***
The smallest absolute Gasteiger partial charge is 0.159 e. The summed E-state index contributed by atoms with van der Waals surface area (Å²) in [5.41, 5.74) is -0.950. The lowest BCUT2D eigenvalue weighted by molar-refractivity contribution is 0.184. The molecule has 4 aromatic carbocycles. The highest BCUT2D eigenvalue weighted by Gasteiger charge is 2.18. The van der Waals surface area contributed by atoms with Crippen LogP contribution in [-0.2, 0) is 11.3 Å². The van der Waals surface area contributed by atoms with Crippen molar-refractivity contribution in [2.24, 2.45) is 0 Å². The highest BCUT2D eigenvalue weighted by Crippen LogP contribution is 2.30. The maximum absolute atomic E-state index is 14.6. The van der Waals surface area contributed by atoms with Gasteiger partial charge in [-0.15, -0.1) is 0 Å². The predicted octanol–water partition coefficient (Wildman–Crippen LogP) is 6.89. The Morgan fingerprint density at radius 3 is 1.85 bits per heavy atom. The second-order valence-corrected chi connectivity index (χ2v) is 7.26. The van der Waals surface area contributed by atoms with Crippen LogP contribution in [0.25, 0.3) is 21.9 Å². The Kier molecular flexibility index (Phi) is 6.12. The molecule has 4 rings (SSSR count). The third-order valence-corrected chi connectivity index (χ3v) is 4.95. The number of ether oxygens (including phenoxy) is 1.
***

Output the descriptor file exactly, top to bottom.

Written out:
The smallest absolute Gasteiger partial charge is 0.159 e. The summed E-state index contributed by atoms with van der Waals surface area (Å²) in [5.41, 5.74) is -0.950. The lowest BCUT2D eigenvalue weighted by molar-refractivity contribution is 0.184. The molecule has 4 aromatic carbocycles. The highest BCUT2D eigenvalue weighted by Gasteiger charge is 2.18. The van der Waals surface area contributed by atoms with Crippen LogP contribution in [-0.2, 0) is 11.3 Å². The van der Waals surface area contributed by atoms with Crippen molar-refractivity contribution in [2.24, 2.45) is 0 Å². The highest BCUT2D eigenvalue weighted by Crippen LogP contribution is 2.30. The maximum absolute atomic E-state index is 14.6. The van der Waals surface area contributed by atoms with Gasteiger partial charge in [-0.15, -0.1) is 0 Å². The predicted octanol–water partition coefficient (Wildman–Crippen LogP) is 6.89. The Morgan fingerprint density at radius 3 is 1.85 bits per heavy atom. The second-order valence-corrected chi connectivity index (χ2v) is 7.26. The van der Waals surface area contributed by atoms with Crippen LogP contribution in [0.25, 0.3) is 21.9 Å². The Kier molecular flexibility index (Phi) is 6.12. The molecule has 4 rings (SSSR count). The third-order valence-corrected chi connectivity index (χ3v) is 4.95. The number of ether oxygens (including phenoxy) is 1.